I was looking forward to Horror Club this week after unfortunately having a week off last week when I was on holiday. I don't like to cause HC to miss a week, especially when I felt that things have really, finally, started to get interesting this season and we had hit our stride.
Fortunately my week off only seemed to increase everyones hunger for their weekly horror fix and also allowed Fin to source a niche horror DVD.
When he showed me the box I was struck by two things. One, how gorgeous the box was and I was intrigued to see the film and how balls out the cover was. Apparently you can get posters of this, what kind of a weirdo would have this up in their house!
The second was that it was another Argento film. I think this is the first time in horror club history that we have had two films from the same director back to back, and given my review of Suspiria this unfortunately did not fill me with confidence.
Don't get me wrong, I didn't hate Suspiria, but I didn't love it either. I did find it intriguing and there were some parts that I was genuinely in awe of, but I found it so weird and incoherent that I struggled with the film as a whole. Fin informed me that this had a more coherent story line and so I went in with an open mind but also some niggling fears.
Thankfully my fears were totally unfounded. I thoroughly enjoyed this film, and strangely enough part of this was due to the fact that we had just watched Suspiria. This film sets the template for Argento and Suspiria and you get a real feel for his directorial sensibilities that he would go on to further in his later film, taking everything up a notch to the nth degree. There are plenty of motifs that are represented within both films including : running water, the colour red and reflections at key moments in the film. There is even a scene involving a high overview shot of a courtyard, as in Suspiria. And there are obviously some hideously graphic death scenes and (yet another) women getting her head smashed through a window! Watching these films back to back was an inspired choice by Fin and really made these similarities even more prominent in my mind.
This film was also Argento's first collaboration with Goblin (who provided the incredible soundtrack to Suspiria as well). Whilst there were some elements of the sound track that seemed strange, this was more due to a problem with what was on screen. At certain times I felt like this was a comedy - particularly the scenes in the car and some of the scenes with the female reporter.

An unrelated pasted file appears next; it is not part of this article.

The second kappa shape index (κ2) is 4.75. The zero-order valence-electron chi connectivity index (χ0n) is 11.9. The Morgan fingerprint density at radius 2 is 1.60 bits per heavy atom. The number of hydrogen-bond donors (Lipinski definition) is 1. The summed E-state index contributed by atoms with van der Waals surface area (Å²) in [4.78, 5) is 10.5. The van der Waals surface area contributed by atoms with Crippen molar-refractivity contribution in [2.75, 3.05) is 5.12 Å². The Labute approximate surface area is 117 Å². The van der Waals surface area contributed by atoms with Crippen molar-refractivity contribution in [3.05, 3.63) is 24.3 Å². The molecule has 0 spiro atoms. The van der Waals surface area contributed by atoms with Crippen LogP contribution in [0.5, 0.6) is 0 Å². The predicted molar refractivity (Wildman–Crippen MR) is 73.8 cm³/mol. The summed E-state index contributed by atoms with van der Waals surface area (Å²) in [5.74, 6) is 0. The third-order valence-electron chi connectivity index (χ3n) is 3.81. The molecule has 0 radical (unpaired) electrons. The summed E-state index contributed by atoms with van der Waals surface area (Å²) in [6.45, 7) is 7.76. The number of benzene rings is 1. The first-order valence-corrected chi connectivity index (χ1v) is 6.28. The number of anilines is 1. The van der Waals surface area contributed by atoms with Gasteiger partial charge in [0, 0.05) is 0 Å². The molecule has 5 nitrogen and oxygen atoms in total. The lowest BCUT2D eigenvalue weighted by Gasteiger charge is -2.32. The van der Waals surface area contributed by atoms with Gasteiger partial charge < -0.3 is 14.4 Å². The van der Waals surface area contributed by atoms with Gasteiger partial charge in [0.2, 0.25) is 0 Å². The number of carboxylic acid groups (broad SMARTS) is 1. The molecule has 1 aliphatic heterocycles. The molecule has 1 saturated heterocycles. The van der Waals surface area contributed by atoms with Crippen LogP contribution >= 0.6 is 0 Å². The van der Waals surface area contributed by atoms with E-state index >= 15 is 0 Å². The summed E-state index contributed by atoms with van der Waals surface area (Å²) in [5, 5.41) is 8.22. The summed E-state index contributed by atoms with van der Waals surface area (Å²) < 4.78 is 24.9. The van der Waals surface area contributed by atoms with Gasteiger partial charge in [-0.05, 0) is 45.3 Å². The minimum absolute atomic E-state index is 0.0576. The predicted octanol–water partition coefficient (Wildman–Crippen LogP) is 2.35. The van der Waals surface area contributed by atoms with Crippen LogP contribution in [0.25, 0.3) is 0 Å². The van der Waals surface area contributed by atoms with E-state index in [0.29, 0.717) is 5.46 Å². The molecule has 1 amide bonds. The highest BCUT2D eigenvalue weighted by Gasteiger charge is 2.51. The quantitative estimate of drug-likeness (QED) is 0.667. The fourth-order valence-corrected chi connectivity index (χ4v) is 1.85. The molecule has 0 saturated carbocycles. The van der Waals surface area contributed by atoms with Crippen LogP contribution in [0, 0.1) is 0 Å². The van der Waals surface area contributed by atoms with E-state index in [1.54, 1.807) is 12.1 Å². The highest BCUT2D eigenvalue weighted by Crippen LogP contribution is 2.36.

Thankfully, these scenes are few and far between, and the remaining scenes are so creepy and unsettling that they are quickly forgotten, and actually provide some much needed respite from the tension.
Almost every shot is framed in such away that you feel like something is going to jump out the corner of the shot. It is unbearable at times. Argento plays hi jinks with a lot of horror conventions and fills every scene with a sense of dread and unease. There are also a number of shots from the killers point of view, a relatively new technique at the time, implicating the viewer in the actions of the murderer and drawing them further into the film. This is probably most effective in the drowning scene in the bath which is a deeply disturbing watch.
This film also includes some of the creepiest dolls in the history of film ever. They make Chucky and that thing from Saw look like Care Bears. I haven't been this unsettled after watching a film for a while (for some reason this makes it a good film in my eyes!).
As hinted at earlier, Deep Red is a more coherent film than Suspiria, but the plot is still fairly flimsy. This didn't seem to bother me as much this time for some reason, and even though its a "murder mystery" I didn't actually spend much time thinking about who the killer was, and wasn't too distracted by the (in hindsight) shocking red herrings, I was just enjoying the film.
I really enjoyed this film, so much so that I think I will have to give Suspiria another chance. For any horror affecionado out there who has not seen Argento and is looking for something new. I would strongly recommend Deep Red as an entry level Argento film before moving onto some of his stronger stuff. Not only will you find an incredible looking film with some really tense, scary moments, but you will also witness the most offensive toast in movie history and the biggest flamer at Horror Club (since seeing the one MacReady used in The Thing).